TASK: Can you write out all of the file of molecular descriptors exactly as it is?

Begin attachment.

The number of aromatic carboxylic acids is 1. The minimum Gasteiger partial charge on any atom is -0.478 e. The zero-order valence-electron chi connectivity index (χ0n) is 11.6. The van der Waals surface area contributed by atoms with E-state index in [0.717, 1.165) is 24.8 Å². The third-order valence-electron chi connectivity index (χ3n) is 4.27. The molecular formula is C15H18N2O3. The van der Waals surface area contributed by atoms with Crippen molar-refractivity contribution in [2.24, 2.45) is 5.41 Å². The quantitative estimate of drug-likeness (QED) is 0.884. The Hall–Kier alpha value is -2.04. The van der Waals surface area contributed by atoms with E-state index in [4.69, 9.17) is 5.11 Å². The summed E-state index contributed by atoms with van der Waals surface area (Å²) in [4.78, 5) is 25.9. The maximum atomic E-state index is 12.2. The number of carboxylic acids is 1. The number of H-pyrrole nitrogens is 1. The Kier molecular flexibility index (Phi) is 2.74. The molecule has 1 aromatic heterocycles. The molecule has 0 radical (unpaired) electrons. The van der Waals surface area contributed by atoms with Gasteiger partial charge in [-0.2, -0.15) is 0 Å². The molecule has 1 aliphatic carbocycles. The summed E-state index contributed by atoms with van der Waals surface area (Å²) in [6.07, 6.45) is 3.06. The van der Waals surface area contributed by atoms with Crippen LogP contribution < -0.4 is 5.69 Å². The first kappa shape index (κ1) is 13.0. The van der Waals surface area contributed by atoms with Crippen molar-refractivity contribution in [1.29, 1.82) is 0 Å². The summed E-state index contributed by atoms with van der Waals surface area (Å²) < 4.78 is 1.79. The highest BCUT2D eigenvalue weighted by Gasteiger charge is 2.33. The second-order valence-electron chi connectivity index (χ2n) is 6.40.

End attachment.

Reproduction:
The number of aromatic carboxylic acids is 1. The minimum Gasteiger partial charge on any atom is -0.478 e. The zero-order valence-electron chi connectivity index (χ0n) is 11.6. The van der Waals surface area contributed by atoms with E-state index in [0.717, 1.165) is 24.8 Å². The third-order valence-electron chi connectivity index (χ3n) is 4.27. The molecular formula is C15H18N2O3. The van der Waals surface area contributed by atoms with Crippen molar-refractivity contribution in [2.24, 2.45) is 5.41 Å². The quantitative estimate of drug-likeness (QED) is 0.884. The Hall–Kier alpha value is -2.04. The van der Waals surface area contributed by atoms with E-state index in [4.69, 9.17) is 5.11 Å². The summed E-state index contributed by atoms with van der Waals surface area (Å²) in [4.78, 5) is 25.9. The maximum atomic E-state index is 12.2. The number of carboxylic acids is 1. The number of H-pyrrole nitrogens is 1. The Kier molecular flexibility index (Phi) is 2.74. The molecule has 1 aromatic heterocycles. The molecule has 0 radical (unpaired) electrons. The van der Waals surface area contributed by atoms with Gasteiger partial charge in [-0.2, -0.15) is 0 Å². The molecule has 1 aliphatic carbocycles. The summed E-state index contributed by atoms with van der Waals surface area (Å²) in [6.07, 6.45) is 3.06. The van der Waals surface area contributed by atoms with Crippen LogP contribution < -0.4 is 5.69 Å². The first kappa shape index (κ1) is 13.0. The van der Waals surface area contributed by atoms with Crippen molar-refractivity contribution in [1.29, 1.82) is 0 Å². The summed E-state index contributed by atoms with van der Waals surface area (Å²) < 4.78 is 1.79. The highest BCUT2D eigenvalue weighted by Gasteiger charge is 2.33. The second-order valence-electron chi connectivity index (χ2n) is 6.40.